Putting your mark on the map

Posted on 30 January 2019 by Nina O'Sullivan and Sarah Brooks

Putting your mark on the map

Choosing the name of any new development is a critical part of the process of creating its brand identity. Where possible, development names should be registered as a trade mark. A registration is a valuable business asset (it can be easily enforced against unauthorised or confusingly similar uses) and it can be bought, sold, licensed or used as security to support a loan.

A trade mark acts as a badge of origin, distinguishing the goods and services offered by one business from those of another. However, naming a new development after the place where it is situated is likely to make protecting the name through registration more difficult as UK and EU trade mark laws prevent registration of trade marks that consist exclusively of signs which designate well known places, or which are well known for particular products and services which emanate from that place. So, a name such as 'Ben Nevis' would not be registrable for leisure and sporting activities, and 'Cromer' would likely to be objectionable for seafood, given the Norfolk town's association with Cromer crabs.

There have been a number of unsuccessful attempts to secure trade mark registrations for place names from which a number of lessons can be learned. Canary Wharf Group (CWG) was unable to secure a trade mark registration for CANARY WHARF as its argument that consumers would understand that it referred to a private estate with a monopoly over a range of services, rather than as the place name for a well-known business district, was rejected.  A more recent example is the unsuccessful bid by St Andrew's Links Ltd to protect ST ANDREWS as an EU trade mark for a range of services from "arranging and conducting entertainment conferences" to "publication of books, electronic books and journals on-line". The General Court said that consumers would see these services branded under the ST ANDREWS sign as relating to golf and/or originating from St Andrews the place Case T-791/17 St. Andrews Links Ltd v EUIPO. Interestingly, the mark was allowed for goods and services related to clothing, games and playthings on the basis that, whilst St Andrews is a town known for golf courses, it is not necessarily known for making or selling clothing, footwear, headgear, games and playthings.

However, there is not an absolute uniform ban against registering place names and examples of UK trade mark registrations which have been secured include: BAKER STREET (for soap), BATTERSEA POWER STATION for a range of services ranging from transport to accommodation services and BELGRAVIA for a range of products and services ranging from computer software to television and film production services.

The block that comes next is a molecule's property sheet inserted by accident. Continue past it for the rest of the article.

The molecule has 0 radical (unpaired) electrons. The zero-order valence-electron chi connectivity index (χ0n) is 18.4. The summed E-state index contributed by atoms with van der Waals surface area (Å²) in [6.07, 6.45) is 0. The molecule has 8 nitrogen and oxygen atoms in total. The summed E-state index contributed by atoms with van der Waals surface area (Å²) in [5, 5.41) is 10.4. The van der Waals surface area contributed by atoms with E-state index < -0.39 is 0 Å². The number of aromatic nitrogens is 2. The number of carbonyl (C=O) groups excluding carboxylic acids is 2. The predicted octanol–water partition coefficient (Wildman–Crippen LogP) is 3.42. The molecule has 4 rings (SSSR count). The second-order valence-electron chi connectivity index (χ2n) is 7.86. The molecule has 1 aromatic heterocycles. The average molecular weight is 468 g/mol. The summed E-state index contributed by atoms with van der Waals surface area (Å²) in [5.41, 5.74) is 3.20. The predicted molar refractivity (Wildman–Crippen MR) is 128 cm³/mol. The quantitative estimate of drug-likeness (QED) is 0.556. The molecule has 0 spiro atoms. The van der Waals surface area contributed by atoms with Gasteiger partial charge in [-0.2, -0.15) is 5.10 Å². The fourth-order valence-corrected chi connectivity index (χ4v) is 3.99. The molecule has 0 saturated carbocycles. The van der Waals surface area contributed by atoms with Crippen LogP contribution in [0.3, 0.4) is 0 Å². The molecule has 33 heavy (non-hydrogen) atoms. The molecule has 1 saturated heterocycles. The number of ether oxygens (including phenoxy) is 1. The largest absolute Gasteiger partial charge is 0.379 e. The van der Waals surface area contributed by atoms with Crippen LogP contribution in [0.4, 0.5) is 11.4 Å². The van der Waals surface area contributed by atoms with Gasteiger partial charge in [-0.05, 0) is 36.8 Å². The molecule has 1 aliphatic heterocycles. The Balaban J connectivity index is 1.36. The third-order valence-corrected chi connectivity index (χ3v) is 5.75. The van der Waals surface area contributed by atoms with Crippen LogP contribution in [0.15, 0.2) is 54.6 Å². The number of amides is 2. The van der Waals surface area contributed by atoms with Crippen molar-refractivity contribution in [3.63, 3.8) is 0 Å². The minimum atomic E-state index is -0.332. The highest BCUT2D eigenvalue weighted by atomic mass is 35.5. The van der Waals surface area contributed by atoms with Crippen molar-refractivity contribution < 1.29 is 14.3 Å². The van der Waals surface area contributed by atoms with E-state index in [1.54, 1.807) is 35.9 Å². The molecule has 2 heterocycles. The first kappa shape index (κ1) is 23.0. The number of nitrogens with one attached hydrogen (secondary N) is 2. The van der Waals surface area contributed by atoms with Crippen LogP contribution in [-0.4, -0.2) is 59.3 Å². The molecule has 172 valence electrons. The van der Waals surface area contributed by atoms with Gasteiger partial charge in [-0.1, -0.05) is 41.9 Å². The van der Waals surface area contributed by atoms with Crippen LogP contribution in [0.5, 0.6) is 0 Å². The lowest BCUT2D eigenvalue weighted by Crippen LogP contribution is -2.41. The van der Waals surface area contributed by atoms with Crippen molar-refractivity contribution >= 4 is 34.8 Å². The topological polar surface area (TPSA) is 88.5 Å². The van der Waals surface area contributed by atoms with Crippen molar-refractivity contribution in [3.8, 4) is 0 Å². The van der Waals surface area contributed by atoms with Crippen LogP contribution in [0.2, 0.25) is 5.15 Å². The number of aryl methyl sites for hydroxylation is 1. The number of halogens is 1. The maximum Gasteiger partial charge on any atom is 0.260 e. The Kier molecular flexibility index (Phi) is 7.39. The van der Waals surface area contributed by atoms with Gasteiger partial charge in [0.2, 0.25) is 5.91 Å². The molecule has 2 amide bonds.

When examining trade marks for place names, the UK and EU trade mark registries will consider in particular the size of the geographical area and its reputation. A trade mark application for Newcastle in relation to 'hairdressing services' is unlikely to be accepted, given that every town is likely to offer these services (and therefore the mark is not distinctive), whereas a trade mark application for Newcastle for 'coffee' may have a better chance of being accepted, given that Newcastle, for example, does not have a reputation for coffee production. Place names which designate overseas locations will face the same criteria as UK place names  but it may be easier to secure a trade mark registration for a small or medium sized location town in, say, the Ukraine then the name of a similar sized place in the UK for the same product or service.  

Whilst it is difficult to secure a registration for a place name, the chances of securing a registration can be improved by seeking to register the name of the place, alongside a distinctive logo. This was the case in relation to Canary Wharf, where they were successful in registering a logo accompanying the words CANARY WHARF.

It is also important to apply for brand protection, including for place names, early with new developments, and to seek to secure a registration before the name becomes commonly used. Once a trade mark registration is secured it should also be used in relation to the relevant goods and services, so as not to be at risk of an attack for non-use five years after registration.

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